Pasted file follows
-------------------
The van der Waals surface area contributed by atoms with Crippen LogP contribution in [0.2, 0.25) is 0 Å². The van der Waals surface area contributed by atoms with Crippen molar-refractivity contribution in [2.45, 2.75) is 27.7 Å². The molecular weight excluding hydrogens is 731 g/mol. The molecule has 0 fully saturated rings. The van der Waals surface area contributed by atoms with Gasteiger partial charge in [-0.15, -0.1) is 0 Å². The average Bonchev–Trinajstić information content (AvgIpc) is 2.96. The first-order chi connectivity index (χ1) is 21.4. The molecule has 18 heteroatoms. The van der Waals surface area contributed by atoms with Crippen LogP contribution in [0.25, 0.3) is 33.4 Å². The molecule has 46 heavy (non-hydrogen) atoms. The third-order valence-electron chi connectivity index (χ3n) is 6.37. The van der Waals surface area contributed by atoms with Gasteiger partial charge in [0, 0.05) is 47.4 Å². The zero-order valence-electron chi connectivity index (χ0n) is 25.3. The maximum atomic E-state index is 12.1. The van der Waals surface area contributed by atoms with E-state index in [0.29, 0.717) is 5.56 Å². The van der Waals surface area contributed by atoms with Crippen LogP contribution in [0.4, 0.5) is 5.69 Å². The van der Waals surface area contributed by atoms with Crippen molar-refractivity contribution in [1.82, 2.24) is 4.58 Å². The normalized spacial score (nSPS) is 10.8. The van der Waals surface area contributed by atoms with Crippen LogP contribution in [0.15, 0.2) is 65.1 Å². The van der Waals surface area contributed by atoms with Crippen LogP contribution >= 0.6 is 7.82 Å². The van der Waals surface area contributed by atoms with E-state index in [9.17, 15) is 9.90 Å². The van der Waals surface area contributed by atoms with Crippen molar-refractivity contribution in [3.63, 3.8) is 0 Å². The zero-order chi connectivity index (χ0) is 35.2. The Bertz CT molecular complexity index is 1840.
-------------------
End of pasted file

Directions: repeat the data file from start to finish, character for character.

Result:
The van der Waals surface area contributed by atoms with Crippen LogP contribution in [0.2, 0.25) is 0 Å². The van der Waals surface area contributed by atoms with Crippen molar-refractivity contribution in [2.45, 2.75) is 27.7 Å². The molecular weight excluding hydrogens is 731 g/mol. The molecule has 0 fully saturated rings. The van der Waals surface area contributed by atoms with Gasteiger partial charge in [-0.15, -0.1) is 0 Å². The average Bonchev–Trinajstić information content (AvgIpc) is 2.96. The first-order chi connectivity index (χ1) is 21.4. The molecule has 18 heteroatoms. The van der Waals surface area contributed by atoms with Crippen LogP contribution in [0.25, 0.3) is 33.4 Å². The molecule has 46 heavy (non-hydrogen) atoms. The third-order valence-electron chi connectivity index (χ3n) is 6.37. The van der Waals surface area contributed by atoms with Gasteiger partial charge in [0, 0.05) is 47.4 Å². The zero-order valence-electron chi connectivity index (χ0n) is 25.3. The maximum atomic E-state index is 12.1. The van der Waals surface area contributed by atoms with E-state index in [0.29, 0.717) is 5.56 Å². The van der Waals surface area contributed by atoms with Crippen LogP contribution in [0.4, 0.5) is 5.69 Å². The van der Waals surface area contributed by atoms with Crippen molar-refractivity contribution in [1.82, 2.24) is 4.58 Å². The normalized spacial score (nSPS) is 10.8. The van der Waals surface area contributed by atoms with Crippen LogP contribution in [0.15, 0.2) is 65.1 Å². The van der Waals surface area contributed by atoms with Crippen LogP contribution >= 0.6 is 7.82 Å². The van der Waals surface area contributed by atoms with E-state index in [9.17, 15) is 9.90 Å². The van der Waals surface area contributed by atoms with Crippen molar-refractivity contribution in [3.63, 3.8) is 0 Å². The zero-order chi connectivity index (χ0) is 35.2. The Bertz CT molecular complexity index is 1840.